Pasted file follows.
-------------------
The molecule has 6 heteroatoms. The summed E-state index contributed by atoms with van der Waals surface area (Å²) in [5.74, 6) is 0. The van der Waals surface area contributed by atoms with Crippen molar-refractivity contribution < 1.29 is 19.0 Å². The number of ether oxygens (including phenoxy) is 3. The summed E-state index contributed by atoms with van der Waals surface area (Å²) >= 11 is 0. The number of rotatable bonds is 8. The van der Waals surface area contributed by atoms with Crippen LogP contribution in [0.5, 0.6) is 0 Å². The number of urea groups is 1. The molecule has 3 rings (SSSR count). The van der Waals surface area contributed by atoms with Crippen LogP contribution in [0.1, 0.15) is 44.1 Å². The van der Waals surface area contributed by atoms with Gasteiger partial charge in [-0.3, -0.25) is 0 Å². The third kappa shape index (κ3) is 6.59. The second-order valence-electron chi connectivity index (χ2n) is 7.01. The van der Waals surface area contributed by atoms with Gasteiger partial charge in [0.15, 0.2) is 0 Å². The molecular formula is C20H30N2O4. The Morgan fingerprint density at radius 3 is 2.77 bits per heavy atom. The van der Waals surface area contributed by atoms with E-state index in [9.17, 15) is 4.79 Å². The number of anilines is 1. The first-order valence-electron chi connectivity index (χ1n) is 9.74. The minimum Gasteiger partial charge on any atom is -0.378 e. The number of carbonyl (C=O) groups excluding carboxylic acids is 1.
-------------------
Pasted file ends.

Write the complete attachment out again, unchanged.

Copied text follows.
The molecule has 6 heteroatoms. The summed E-state index contributed by atoms with van der Waals surface area (Å²) in [5.74, 6) is 0. The van der Waals surface area contributed by atoms with Crippen molar-refractivity contribution < 1.29 is 19.0 Å². The number of ether oxygens (including phenoxy) is 3. The summed E-state index contributed by atoms with van der Waals surface area (Å²) >= 11 is 0. The number of rotatable bonds is 8. The van der Waals surface area contributed by atoms with Crippen LogP contribution in [0.5, 0.6) is 0 Å². The number of urea groups is 1. The molecule has 3 rings (SSSR count). The van der Waals surface area contributed by atoms with Crippen LogP contribution in [0.1, 0.15) is 44.1 Å². The van der Waals surface area contributed by atoms with Gasteiger partial charge in [-0.3, -0.25) is 0 Å². The third kappa shape index (κ3) is 6.59. The second-order valence-electron chi connectivity index (χ2n) is 7.01. The van der Waals surface area contributed by atoms with Gasteiger partial charge in [0.15, 0.2) is 0 Å². The molecular formula is C20H30N2O4. The Morgan fingerprint density at radius 3 is 2.77 bits per heavy atom. The van der Waals surface area contributed by atoms with E-state index in [9.17, 15) is 4.79 Å². The number of anilines is 1. The first-order valence-electron chi connectivity index (χ1n) is 9.74. The minimum Gasteiger partial charge on any atom is -0.378 e. The number of carbonyl (C=O) groups excluding carboxylic acids is 1.